After a disappointing encounter during Merkos Shlichus, Rabbi Yaakov Eckhaus wrote to the Rebbe that it seemed too difficult to bring Moshiach. The Rebbe responded with an analogy to gunpowder.
Rabbi Yaakov Eckhaus has taught in the Lubavitcher Yeshiva for many years. He was interviewed in the My Encounter studio in June of 2021.
When I was growing up, I couldn’t stay in class. After kindergarten, my parents sent me to the Toras Emes yeshivah in Borough Park, Brooklyn, and I would come to school every day. But then I would insist that somebody come pick me up to bring me home. I guess I had class fright.
So in 1946 my parents decided to send me to the Lubavitcher Yeshiva in Crown Heights. My brother was there already, and they figured that my brother could come stay with me in the classroom if I needed.
Well, that didn’t work, and every day my mother had to be called down to Crown Heights. Rabbi Zalman Gurary was our principal, and he used to call up my mother and tell her, “Come pick up your son – he doesn’t want to sit in class!”
When it happened again and my father had to leave work to pick me up, he lost his patience. “Don’t send him there anymore,” he told my mother, “he is not able to be in yeshivah.”
My mother got very worried and went running to Rabbi Eliyahu Simpson, who was the secretary of the Previous Lubavitcher Rebbe. “Please,” she begged, “ask the Rebbe to bless my son to start wanting to learn.”
When Rabbi Simpson went to the Previous Rebbe and told him the whole story, he responded, “Please G-d, he’s going to want to learn.” And, after that, she had to come once or twice more, and that was it. Thank G-d, I started sitting in class and became a regular student. Without any question, it was because of that blessing.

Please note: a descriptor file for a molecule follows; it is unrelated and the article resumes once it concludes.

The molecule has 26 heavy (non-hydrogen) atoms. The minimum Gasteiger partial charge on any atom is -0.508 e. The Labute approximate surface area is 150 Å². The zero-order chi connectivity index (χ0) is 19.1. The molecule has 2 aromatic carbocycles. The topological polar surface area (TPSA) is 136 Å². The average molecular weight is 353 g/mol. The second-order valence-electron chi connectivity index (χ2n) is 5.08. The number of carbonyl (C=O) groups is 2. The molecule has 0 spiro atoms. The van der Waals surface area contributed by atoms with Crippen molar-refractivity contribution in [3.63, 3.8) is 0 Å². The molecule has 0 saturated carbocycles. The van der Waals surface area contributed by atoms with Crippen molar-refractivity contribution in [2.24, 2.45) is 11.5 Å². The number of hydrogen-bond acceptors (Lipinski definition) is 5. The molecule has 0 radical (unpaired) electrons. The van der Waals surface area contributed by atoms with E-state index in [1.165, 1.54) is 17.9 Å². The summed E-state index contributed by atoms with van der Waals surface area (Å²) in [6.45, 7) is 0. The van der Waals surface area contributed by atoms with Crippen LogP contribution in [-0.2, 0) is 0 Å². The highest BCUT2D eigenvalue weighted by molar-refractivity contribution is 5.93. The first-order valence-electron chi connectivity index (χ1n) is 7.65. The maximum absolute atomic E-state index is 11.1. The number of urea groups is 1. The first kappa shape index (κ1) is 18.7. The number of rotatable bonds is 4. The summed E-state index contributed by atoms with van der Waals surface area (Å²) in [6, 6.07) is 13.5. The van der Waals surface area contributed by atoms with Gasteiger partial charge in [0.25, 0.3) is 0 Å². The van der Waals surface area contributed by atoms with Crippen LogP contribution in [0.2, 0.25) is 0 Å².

When the Previous Rebbe passed away, his son-in-law became Rebbe and also helped me out at yeshivah. As a student in Lubavitcher Yeshiva, I was able to have an audience with him each year for my birthday.
Once, when I was fourteen or fifteen, I went along with my father to meet with the Rebbe. My father mentioned that traveling back and forth from Borough Park to Crown Heights each day took a lot of time, and suggested it might be better if I stayed somewhere closer to the yeshivah. The Rebbe agreed, and told my father that when the Alter Rebbe, the founder of the Chabad movement, was taking care of his baby grandson, who later became the third Chabad Rebbe (known as the “Tzemach Tzedek”), he would take his baby carriage into his study. “A kind darf shlofen in daled amos shel Torah – A child ought to sleep in the vicinity of Torah,” the Alter Rebbe had said.
So, the Rebbe had the yeshivah find a dormitory room for me, allowing me to sleep nearby. This was also helpful to me in another way. When I was in Borough Park, if I wanted to learn some extra Torah in my free time, I would have to go out looking for a quiet place, but living so close to the yeshivah meant that I always had a place to go. As a result, I spent more time studying Torah which really led to big changes in my life.
Another time, when I was in high school, I complained to the Rebbe that my homework and book reports were taking too much time away from my Torah learning. “I’ll speak with them about letting up on you,” the Rebbe said.